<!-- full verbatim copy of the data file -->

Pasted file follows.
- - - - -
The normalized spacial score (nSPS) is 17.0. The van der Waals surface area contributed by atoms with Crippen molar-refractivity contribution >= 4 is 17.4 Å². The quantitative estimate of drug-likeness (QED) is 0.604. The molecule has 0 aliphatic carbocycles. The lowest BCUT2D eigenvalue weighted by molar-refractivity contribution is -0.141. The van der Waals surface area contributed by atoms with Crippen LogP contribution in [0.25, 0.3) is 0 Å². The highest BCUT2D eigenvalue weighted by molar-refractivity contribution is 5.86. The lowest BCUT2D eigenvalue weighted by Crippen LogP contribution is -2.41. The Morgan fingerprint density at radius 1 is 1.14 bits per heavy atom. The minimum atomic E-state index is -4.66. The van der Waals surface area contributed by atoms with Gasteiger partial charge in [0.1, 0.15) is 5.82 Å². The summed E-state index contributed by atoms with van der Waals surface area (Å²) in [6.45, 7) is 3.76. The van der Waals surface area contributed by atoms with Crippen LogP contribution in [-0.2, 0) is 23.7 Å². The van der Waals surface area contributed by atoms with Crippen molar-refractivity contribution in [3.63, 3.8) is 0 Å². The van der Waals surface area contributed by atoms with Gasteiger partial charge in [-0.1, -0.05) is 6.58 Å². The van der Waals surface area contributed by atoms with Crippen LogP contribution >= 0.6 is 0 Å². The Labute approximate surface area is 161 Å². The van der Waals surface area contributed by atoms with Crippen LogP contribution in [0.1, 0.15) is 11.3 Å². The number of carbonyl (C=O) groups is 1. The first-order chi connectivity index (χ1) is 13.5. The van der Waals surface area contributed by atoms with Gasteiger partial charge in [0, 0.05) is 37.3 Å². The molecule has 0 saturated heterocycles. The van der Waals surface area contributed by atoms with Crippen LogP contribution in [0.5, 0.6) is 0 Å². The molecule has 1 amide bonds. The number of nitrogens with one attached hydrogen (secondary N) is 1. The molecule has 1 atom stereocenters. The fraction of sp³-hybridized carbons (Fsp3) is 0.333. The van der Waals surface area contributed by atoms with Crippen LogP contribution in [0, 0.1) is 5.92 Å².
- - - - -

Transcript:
The normalized spacial score (nSPS) is 17.0. The van der Waals surface area contributed by atoms with Crippen molar-refractivity contribution >= 4 is 17.4 Å². The quantitative estimate of drug-likeness (QED) is 0.604. The molecule has 0 aliphatic carbocycles. The lowest BCUT2D eigenvalue weighted by molar-refractivity contribution is -0.141. The van der Waals surface area contributed by atoms with Crippen LogP contribution in [0.25, 0.3) is 0 Å². The highest BCUT2D eigenvalue weighted by molar-refractivity contribution is 5.86. The lowest BCUT2D eigenvalue weighted by Crippen LogP contribution is -2.41. The Morgan fingerprint density at radius 1 is 1.14 bits per heavy atom. The minimum atomic E-state index is -4.66. The van der Waals surface area contributed by atoms with Gasteiger partial charge in [0.1, 0.15) is 5.82 Å². The summed E-state index contributed by atoms with van der Waals surface area (Å²) in [6.45, 7) is 3.76. The van der Waals surface area contributed by atoms with Crippen LogP contribution in [-0.2, 0) is 23.7 Å². The van der Waals surface area contributed by atoms with Crippen molar-refractivity contribution in [3.63, 3.8) is 0 Å². The van der Waals surface area contributed by atoms with Gasteiger partial charge in [-0.1, -0.05) is 6.58 Å². The van der Waals surface area contributed by atoms with Crippen LogP contribution >= 0.6 is 0 Å². The Labute approximate surface area is 161 Å². The van der Waals surface area contributed by atoms with Crippen LogP contribution in [0.1, 0.15) is 11.3 Å². The number of carbonyl (C=O) groups is 1. The first-order chi connectivity index (χ1) is 13.5. The van der Waals surface area contributed by atoms with Gasteiger partial charge in [0, 0.05) is 37.3 Å². The molecule has 0 saturated heterocycles. The van der Waals surface area contributed by atoms with Crippen LogP contribution in [0.5, 0.6) is 0 Å². The molecule has 1 amide bonds. The number of nitrogens with one attached hydrogen (secondary N) is 1. The molecule has 1 atom stereocenters. The fraction of sp³-hybridized carbons (Fsp3) is 0.333. The van der Waals surface area contributed by atoms with Crippen LogP contribution in [0, 0.1) is 5.92 Å².